Vitamin D and prostate cancer: a strong set of recommendations


A new review makes some strong recommendations regarding the impact of serum levels of 25-hydroxyvitamin D — also known as 25(OH)D — and its metabolites and the effects on risk for several forms of cancer (including aggressive forms of prostate cancer).

We should be clear up front, however, that these recommendations are based primarily on epidemiological and observational data. Only one randomized clinical trial has ever substantiated the clinical impact of 25(OH)D on risk for or progression of any type of cancer, as far as we are aware. That trial, by Lappe et al., was in post-menopausal women, and therefore excluded any patient with prostate cancer. Furthermore, that trial compared vitamin D + calcium supplementation to calcium supplementation alone.

The entire article, by Garland et al., is available on line for interested readers (but you do have to register as a member of the OncologySTAT web site to access the full article). Here are the most critical points made in the review, with particular emphasis on prostate cancer:

  • High serum levels of 25(OH)D are associated with lower incidence rates of many common cancers (including colon, pancreatic, and aggressive forms of prostate cancer).
  • People living at or higher than 30° latitude north or south of the equator — or who have a predominantly indoor lifestyle — are at high risk for many types of cancer because of the high prevalence of vitamin D deficiency.
  • In the United States and Canada, each year, raising the minimum year-round serum level of 25(OH)D to between 40 and 60 ng/ml is projected to prevent
    • 58,000 new cases of breast cancer
    • 49,000 new cases of colon cancer
    • 75 percent of the deaths from these diseases
  • In addition, raising the minimum year-round serum level of 25(OH)D to between 40 and 60 ng/ml is projected to reduce case fatality rates (mortality rates) of patients who have breast, colon, and prostate cancer by 50 percent.
  • There are no known, “unreasonable” risks from a daily intake of 2,000 IU/d of vitamin D3, or from a year-round serum level of 40 to 60 ng/ml of 25(OH)D.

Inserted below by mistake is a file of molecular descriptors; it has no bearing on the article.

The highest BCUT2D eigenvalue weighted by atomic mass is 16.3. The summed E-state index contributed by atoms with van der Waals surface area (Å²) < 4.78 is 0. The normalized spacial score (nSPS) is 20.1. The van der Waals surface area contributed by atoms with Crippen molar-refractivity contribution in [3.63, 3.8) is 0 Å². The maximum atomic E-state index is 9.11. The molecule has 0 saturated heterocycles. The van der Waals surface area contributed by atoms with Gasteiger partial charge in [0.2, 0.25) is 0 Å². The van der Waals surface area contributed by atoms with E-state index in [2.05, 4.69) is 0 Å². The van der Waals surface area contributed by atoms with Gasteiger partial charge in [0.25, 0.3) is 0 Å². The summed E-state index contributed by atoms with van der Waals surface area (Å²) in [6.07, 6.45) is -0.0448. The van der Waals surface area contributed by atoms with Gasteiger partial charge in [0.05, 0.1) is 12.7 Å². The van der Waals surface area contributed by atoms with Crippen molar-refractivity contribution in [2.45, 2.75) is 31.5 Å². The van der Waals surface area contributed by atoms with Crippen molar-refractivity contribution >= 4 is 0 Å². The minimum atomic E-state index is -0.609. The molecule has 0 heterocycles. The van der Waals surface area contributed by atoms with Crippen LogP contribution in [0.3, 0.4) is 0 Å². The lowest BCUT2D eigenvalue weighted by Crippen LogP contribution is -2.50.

We should note immediately that nearly everyone in the US and Canada lives north of latitude 30°N . Only those living in southern Florida and the southern tip of Texas (Corpus Christi, Laredo, Brownsville) live south of latitude 30°N.

The specific recommendations made in the review are that

  • Vitamin D3 (cholecalciferol) should be used as the primary form of vitamin D supplement as opposed to vitamin D2 (ergocalciferol) because cholecalciferol is the normal product of biosynthesis of vitamin D in humans and is believed to be more effective in humans (at least in higher doses).
  • The recommended adequate intake of vitamin D3 is a minimum of 2,000 to 4,000 IU/d.
  • The minimal upper limit of vitamin D3 is 5,000 IU/d (but some specialists recommend up to 10,000 IU/d).

There is an implicit recommendation that we should all be tested to see if our serum 25(OH)D levels are at least 40-60 ng/ml, and preferably higher.

Now the one thing that is still not clear to this author is at what age we must start to maintain such 25(OH)D levels in our blood stream if we are to have effective impact on cancer prevention. In other words, will starting at age 50 have the same impact as starting at age 25? Something tells me that that is not the case, and that truly effective prevention  strategies of this type have to be in place for a lifetime — but we don’t have the data to make that determination.

What’s the bottom line here? Well, vitamin D is generally good for you, will certainly prevent the age-old problem of rickets (a disease commonly observed in undernourished children), and — at least at the minimum levels suggested in this review — and has minimal risk for adverse events (primarily rare cases of hypercalcemia).

Can we make a guarantee to a 50-year-old man today that if he abides by the above recommendations that it will reduce his risk of death from prostate cancer? No we can’t. But it will probably improve his health generally — especially if he also exercises regularly and follows a “heart-healthy diet.”

4 Responses

  1. According to my oncologist, Las Vegas is a great place to live for D3. Still I take the supplement. The problem with over-exposure to the sunlight is risk of another cancer — skin cancer. Skin cancer is very common in Las Vegas. Limiting direct sunlight and supplementation with D3 is best!

    Just my thought…

  2. Sorry, I think you confused rickets and scurvy. (Citrus and vitamin — common problem with a diet of salt beef and biscuit. The term “limey” for British Sailors came from the lime juice stores taken on board when this was discovered.) Otherwise, great article.

  3. You’re absolutely correct. I did. Mea culpa. Comes from trying to do too much too fast!

    I have duly corrected the article above.

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